Then just last month, the company was acquired by France’s TRACE TV; with the French player planning to launch its own African VoD service later this year. Buni.tv’s content catalogue will be merged into the TRACE Play service.

South Africa’s Wabona was one of the startups to shut down in 2015, with the co-founders pointing to the lack of funding, and difficulties in developing sustainable business models in the African VoD space.

Conversely, as the local startups struggle to stay afloat as the market matures, corporates are marching in en masse.

South Africa’s Times Media Group launched its own service, Vidi; Naspers last year rolled out its new Showmax platform; Ericsson followed suit in November 2015 with its mobile focussed service NuVu… and then Netflix arrived.

With all the corporate money, reputation, and ability to operate at scale… is the “boom” era over for homegrown African VoD entrepreneurs?

Competition is key

Not necessarily, says Anesu Charamba, ICT team leader at Frost & Sullivan Africa; but it will depend on who makes headway against the myriad of market competitors.

“Whether the ‘boom’ is over or not isn’t necessarily the question. The entrance of global players, like Netflix and Showmax, into the African market validates the magnitude of the opportunity,” Charamba says.

“However, the success of these players is still being judged as there are multiple competitors in the market.”

iROKO’s Njoku is adamant there is still space for local providers providing niche content.

“What iROKO is, and has largely always been known for, is the home of Nollywood. Home and abroad,” he argued shortly after Netflix’ launch.

“If it’s Nollywood fanatics, you know those guys can watch 3-5 hours per day, so iROKO is still the only place they can find most of what they are looking for,” he said.

“Considering we are one of the biggest actual producers of Nollywood, I don’t see that changing anytime soon.”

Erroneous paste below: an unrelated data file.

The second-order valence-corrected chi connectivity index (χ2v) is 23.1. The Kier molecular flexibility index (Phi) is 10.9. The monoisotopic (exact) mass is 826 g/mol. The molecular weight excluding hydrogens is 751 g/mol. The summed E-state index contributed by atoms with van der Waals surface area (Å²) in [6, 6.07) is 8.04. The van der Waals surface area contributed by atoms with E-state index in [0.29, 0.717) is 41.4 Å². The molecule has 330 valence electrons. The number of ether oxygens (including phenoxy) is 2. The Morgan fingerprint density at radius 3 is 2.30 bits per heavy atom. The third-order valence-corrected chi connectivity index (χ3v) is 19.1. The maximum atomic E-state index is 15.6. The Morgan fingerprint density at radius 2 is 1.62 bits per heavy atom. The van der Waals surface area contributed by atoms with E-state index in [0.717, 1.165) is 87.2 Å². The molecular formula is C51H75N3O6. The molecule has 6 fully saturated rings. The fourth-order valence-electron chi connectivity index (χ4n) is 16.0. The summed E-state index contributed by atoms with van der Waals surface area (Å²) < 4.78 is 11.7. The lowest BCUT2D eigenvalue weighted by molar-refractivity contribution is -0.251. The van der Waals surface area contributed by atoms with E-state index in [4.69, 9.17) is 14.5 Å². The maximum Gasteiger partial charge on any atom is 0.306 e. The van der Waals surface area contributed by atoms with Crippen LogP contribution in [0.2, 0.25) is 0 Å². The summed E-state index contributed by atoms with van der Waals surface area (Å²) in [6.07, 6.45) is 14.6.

Meanwhile, there are still further challenges facing the continent’s battling VoD companies. The provision of stable internet, internet speeds, as well as the cost of data and devices all weigh heavy on Africa’s VoD players for now.

Will our VoD entrepreneurs reign victorious, or will corporates manage to pressure them out of the race?

It’s a long game

For my part, I believe the local knowledge and years of experience in African markets place VoD entrepreneurs in good stead to compete against the new entrant corporate services. Startups’ flexibility, their ability to adapt to market demands, and to answer consumer preferences, are all unique strengths.

However, there is a lack of support and financial backing; as well as an implicit reliance on other players – operators, for example – to address the infrastructural issues, such as data charges, which if solved, would help underpin VoD uptake.

The challenge for African VoD startups is how long they can weather the game, before the environment is conducive for VoD to bloom across the continent.

This is an environment which will only be achieved if infrastructure providers commit to action to better serve Africa’s consumers; governments commit to supporting them; and we encourage investors to put their backing behind local entrepreneurs to help them play the long game.